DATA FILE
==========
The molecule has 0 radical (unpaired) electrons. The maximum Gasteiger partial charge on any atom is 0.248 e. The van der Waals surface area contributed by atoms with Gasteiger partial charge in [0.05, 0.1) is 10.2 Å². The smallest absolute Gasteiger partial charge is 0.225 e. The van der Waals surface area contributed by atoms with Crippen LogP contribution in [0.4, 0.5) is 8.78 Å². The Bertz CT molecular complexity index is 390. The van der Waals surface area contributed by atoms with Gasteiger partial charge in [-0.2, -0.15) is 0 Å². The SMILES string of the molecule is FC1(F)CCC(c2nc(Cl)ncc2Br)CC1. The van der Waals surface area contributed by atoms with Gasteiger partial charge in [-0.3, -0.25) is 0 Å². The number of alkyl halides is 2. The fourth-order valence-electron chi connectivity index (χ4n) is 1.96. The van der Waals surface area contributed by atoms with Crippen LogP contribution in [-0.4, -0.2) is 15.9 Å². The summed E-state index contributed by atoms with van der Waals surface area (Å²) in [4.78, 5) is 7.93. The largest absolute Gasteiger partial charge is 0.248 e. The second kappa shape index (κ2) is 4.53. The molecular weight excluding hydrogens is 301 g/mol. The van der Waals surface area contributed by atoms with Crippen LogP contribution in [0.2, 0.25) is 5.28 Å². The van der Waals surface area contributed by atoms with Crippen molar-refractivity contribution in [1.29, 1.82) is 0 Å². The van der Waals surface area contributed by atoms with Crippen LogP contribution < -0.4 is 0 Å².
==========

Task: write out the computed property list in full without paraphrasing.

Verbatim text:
The molecule has 0 radical (unpaired) electrons. The maximum Gasteiger partial charge on any atom is 0.248 e. The van der Waals surface area contributed by atoms with Gasteiger partial charge in [0.05, 0.1) is 10.2 Å². The smallest absolute Gasteiger partial charge is 0.225 e. The van der Waals surface area contributed by atoms with Crippen LogP contribution in [0.4, 0.5) is 8.78 Å². The Bertz CT molecular complexity index is 390. The van der Waals surface area contributed by atoms with Gasteiger partial charge in [-0.2, -0.15) is 0 Å². The SMILES string of the molecule is FC1(F)CCC(c2nc(Cl)ncc2Br)CC1. The van der Waals surface area contributed by atoms with Gasteiger partial charge in [-0.3, -0.25) is 0 Å². The number of alkyl halides is 2. The fourth-order valence-electron chi connectivity index (χ4n) is 1.96. The van der Waals surface area contributed by atoms with Crippen LogP contribution in [-0.4, -0.2) is 15.9 Å². The summed E-state index contributed by atoms with van der Waals surface area (Å²) in [4.78, 5) is 7.93. The largest absolute Gasteiger partial charge is 0.248 e. The second kappa shape index (κ2) is 4.53. The molecular weight excluding hydrogens is 301 g/mol. The van der Waals surface area contributed by atoms with Crippen LogP contribution in [0.2, 0.25) is 5.28 Å². The van der Waals surface area contributed by atoms with Crippen molar-refractivity contribution in [1.29, 1.82) is 0 Å². The van der Waals surface area contributed by atoms with Crippen LogP contribution < -0.4 is 0 Å².